SK to build $1.75bn hyperscale data centre, startup hub
SK Broadband - the internet infrastructure division of SK Telecom, one of South Korea’s three largest telecommunications providers - has announced plans to invest $1.75bn (KRW2trn) in the construction of a new hyperscale data centre surrounded by a startup campus.
“South Korea has optimal conditions to emerge as the region‘s data center hub with its geographical advantage,“ a representative of SK Broadband said in a statement to the press on Monday.
The first phase of the data centre and startup cluster development is expected to be completed by 2024 and comprise four data centre buildings, with plans to add 12 more by 2029. Initially, SK Broadband will power the facility using 30% renewable energy, with plans to scale that figure up to 100% in the future.
The project has been funded by a consortium comprising SK Broadband and SK E&S. the consortium won its bid to go forward with the project after agreeing to also construct a 200 MW floating solar farm in the nearby area, as part of the Korean government’s plans for North Jeolla to generate a total of 2.4GW of solar power annually.
SK E&S CEO Yu Jeong-joon said in a statement: "Based on this project, SK E&S will enhance its clean energy businesses within and outside Korea and make more contributions to local economies."
The Korean data centre business is currently booming. An undersaturated market, with low energy costs, strong government incentives and one of the world’s most developed digital economies - compounded by South Korea’s position as the global leader in 5G adoption - has provoked a surge in data centre construction over the past year.
Korean social media and tech firm Kakao (the country’s equivalent to Facebook and WhatsApp, which have struggled to gain adoption in Korea) that it had begun construction of a hyperscale campus near Seoul. The country’s leading tech firm, Naver, has also stepped up its data centre investment over the past two years.
Equinix: Digital leaders expect changes to working patterns
A global report released by Equinix has revealed that digital leaders expect long-term changes to the way people work.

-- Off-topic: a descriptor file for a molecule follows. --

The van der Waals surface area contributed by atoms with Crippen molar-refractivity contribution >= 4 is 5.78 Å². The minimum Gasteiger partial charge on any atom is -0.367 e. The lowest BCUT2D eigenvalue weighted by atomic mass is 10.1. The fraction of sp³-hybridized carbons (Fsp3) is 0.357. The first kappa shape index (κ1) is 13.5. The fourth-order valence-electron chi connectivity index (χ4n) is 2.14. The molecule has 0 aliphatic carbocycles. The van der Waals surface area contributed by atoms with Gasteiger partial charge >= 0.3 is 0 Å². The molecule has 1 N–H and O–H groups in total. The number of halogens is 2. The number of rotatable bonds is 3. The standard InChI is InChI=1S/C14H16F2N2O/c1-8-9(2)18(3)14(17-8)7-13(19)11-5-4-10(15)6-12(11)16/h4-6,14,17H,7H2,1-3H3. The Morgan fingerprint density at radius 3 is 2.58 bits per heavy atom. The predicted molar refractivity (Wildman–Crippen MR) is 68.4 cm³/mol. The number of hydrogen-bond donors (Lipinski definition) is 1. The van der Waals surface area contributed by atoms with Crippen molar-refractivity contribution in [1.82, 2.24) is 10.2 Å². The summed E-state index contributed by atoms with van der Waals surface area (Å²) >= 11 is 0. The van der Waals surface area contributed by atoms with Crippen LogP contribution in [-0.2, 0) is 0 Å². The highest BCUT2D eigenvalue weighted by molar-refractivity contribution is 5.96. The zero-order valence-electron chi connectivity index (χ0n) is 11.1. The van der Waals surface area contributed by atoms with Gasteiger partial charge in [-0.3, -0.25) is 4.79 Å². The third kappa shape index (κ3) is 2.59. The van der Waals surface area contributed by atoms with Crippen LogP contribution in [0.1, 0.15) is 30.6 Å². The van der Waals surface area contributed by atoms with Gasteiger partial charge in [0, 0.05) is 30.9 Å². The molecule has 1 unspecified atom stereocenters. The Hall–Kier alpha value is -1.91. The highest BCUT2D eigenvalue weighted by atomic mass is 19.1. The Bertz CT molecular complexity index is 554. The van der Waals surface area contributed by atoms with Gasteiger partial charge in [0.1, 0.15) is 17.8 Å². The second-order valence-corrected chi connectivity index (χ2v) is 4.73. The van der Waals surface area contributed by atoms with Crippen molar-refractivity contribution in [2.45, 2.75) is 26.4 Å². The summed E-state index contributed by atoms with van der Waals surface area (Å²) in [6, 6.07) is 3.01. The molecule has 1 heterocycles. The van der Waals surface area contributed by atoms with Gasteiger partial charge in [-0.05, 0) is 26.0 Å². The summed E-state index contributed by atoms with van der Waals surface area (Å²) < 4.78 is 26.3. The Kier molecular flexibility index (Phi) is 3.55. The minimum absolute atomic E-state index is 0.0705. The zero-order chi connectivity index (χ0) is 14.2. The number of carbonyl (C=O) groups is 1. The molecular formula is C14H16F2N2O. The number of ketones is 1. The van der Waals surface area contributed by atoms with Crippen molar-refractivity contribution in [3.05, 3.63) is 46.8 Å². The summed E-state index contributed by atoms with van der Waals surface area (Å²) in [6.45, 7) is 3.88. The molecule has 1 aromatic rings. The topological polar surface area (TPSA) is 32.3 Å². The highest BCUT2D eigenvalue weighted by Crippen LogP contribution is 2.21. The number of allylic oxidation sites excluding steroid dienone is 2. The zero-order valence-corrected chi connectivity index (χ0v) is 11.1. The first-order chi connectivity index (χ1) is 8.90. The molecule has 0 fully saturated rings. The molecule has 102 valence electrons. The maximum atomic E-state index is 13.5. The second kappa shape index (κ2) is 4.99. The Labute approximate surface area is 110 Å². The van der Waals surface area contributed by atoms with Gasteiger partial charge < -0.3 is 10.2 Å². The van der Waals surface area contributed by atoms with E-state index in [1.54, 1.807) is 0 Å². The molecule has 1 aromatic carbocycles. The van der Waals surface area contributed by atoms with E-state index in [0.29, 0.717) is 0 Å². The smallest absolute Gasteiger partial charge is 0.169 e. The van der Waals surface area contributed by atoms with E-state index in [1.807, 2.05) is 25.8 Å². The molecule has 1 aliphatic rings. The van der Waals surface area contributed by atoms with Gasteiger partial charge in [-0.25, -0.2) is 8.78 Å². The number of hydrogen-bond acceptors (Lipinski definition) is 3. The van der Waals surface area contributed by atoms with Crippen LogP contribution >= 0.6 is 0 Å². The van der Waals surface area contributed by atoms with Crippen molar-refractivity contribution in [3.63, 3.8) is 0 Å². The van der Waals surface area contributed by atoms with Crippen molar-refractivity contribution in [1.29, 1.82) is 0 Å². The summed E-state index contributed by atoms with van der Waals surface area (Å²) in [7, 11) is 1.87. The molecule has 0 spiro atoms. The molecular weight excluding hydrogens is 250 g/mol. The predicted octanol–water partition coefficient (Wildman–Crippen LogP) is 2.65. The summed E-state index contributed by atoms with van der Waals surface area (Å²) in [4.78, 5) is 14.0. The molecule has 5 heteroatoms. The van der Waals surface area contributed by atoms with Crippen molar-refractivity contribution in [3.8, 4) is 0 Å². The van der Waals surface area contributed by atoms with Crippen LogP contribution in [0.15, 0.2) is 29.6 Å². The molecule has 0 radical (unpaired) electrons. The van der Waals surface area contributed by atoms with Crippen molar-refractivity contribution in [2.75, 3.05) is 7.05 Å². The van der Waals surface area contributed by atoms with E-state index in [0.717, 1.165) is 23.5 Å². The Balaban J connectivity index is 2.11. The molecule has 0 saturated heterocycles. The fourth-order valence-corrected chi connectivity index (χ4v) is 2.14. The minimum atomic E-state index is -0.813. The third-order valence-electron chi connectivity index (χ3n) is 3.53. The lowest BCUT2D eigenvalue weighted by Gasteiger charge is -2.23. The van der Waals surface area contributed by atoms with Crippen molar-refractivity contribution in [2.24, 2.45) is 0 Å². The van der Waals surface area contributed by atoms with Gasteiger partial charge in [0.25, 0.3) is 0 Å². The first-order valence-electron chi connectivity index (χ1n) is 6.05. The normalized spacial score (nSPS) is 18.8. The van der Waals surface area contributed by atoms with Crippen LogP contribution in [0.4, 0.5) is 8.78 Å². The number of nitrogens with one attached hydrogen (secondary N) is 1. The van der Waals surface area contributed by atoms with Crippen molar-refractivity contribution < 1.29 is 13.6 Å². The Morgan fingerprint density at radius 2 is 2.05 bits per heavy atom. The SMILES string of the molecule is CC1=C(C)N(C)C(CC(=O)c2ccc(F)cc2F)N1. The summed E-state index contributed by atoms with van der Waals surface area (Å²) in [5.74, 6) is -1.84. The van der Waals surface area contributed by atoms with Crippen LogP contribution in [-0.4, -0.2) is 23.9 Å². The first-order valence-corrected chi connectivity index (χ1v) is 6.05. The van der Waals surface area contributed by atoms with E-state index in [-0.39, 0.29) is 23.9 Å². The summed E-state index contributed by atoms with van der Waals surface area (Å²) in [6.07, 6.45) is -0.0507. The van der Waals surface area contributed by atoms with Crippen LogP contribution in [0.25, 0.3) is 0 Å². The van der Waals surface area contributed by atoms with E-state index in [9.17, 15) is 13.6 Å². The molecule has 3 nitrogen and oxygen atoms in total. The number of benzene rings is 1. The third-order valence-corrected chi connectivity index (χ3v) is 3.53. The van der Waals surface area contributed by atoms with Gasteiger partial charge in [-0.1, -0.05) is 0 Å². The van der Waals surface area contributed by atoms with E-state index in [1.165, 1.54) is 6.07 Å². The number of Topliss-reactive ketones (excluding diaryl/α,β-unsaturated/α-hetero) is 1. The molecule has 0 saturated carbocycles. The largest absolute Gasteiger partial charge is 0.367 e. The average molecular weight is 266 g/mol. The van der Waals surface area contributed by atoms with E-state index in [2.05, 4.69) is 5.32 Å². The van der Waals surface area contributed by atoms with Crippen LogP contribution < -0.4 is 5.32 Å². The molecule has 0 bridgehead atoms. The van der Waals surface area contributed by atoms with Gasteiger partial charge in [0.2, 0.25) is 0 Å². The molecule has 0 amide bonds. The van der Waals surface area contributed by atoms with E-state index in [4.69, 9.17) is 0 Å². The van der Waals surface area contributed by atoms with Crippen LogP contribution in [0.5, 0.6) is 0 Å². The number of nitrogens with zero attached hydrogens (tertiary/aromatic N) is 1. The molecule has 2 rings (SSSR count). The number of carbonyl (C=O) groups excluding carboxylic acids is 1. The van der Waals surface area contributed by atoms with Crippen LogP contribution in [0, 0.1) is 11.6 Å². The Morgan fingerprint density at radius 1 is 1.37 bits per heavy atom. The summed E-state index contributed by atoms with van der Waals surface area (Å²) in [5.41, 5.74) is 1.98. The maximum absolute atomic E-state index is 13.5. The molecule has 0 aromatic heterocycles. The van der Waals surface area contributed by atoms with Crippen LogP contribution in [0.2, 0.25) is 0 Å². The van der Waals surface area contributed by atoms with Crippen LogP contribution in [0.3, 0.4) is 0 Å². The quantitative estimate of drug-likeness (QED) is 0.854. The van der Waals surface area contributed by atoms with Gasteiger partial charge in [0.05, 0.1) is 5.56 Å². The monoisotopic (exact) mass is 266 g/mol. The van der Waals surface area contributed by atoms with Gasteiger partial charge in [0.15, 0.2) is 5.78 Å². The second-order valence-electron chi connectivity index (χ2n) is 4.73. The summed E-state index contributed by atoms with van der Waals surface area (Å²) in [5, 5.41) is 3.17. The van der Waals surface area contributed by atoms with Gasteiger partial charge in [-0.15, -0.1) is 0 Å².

As part of the report, the data infrastructure company surveyed 2,600 IT decision-makers from several different businesses spanning 26 countries in the Americas, Asia-Pacific and EMEA regions. The study also highlighted the biggest technology trends affecting global businesses and how the COVID-19 pandemic has impacted digital infrastructure plans.
Talking about companies’ expansion strategies, Claire Macland, Senior Vice President of Global Marketing at Equinix, said: “Many companies are now investing more in their digital infrastructure to enable them to embrace a hybrid working model and thrive in the new world of work we all find ourselves in.
“Despite headwinds in many sectors, many organizations are continuing to expand physically and virtually into new markets and regions around the world”, she said.
The report drew the following conclusions:
- 64% of the 2,600 digital leaders surveyed believed there will be “long-term changes to both how and where people will work in the future.
- 57% of global companies intend to expand into new regions despite the effects of the pandemic
- 51% of businesses worldwide say they have rearchitected their IT infrastructure so that it can meet the demands of remote and hybrid working. Digital transformation has also been accelerated due to an increase in businesses’ technology budgets.
How might digital transformation be affected post-pandemic?
COVID-19 has demanded that companies make several changes to the way that they operate, including digital transformation. According to the study, 47% of those surveyed reported that they have accelerated their digital transformation plans because of the Coronavirus pandemic. A further 42% of organisations said their budgets have increased to keep up with the growth of digital transformation.
Another change in adapting to the pandemic was to businesses’ IT strategies with six in 10 companies saying that it has been revised in response to the situation. 58% said they are looking to invest in technology to “improve agility’ post-COVID.
When asked about their priorities for their digital strategy, 80% of respondents said that digitising their infrastructure was of utmost importance, while 57% viewed interconnection as a ‘key facilitator’ of digital transformation.
"This increasing focus on digitization and expansion is one of the reasons why Equinix has continued to invest in its own growth. We completed 16 new expansions in 2020—our most active build year ever—and expect to continue to evolve Platform Equinix to support our customers as they continue on their digital transformation journey”, said Claire Macland.
Potential concerns disperse over expansion plans being halted by COVID-19
The study has also revealed that organisations’ previous concerns that the pandemic will negatively affect their business expansion plans have been lessened.
57% of businesses have said that they “still have plans” to expand into new regions and of that percentage, nearly two-thirds (63%) plan to do so virtually instead of investing in physical IT infrastructure.
The full Equinix report can be found here.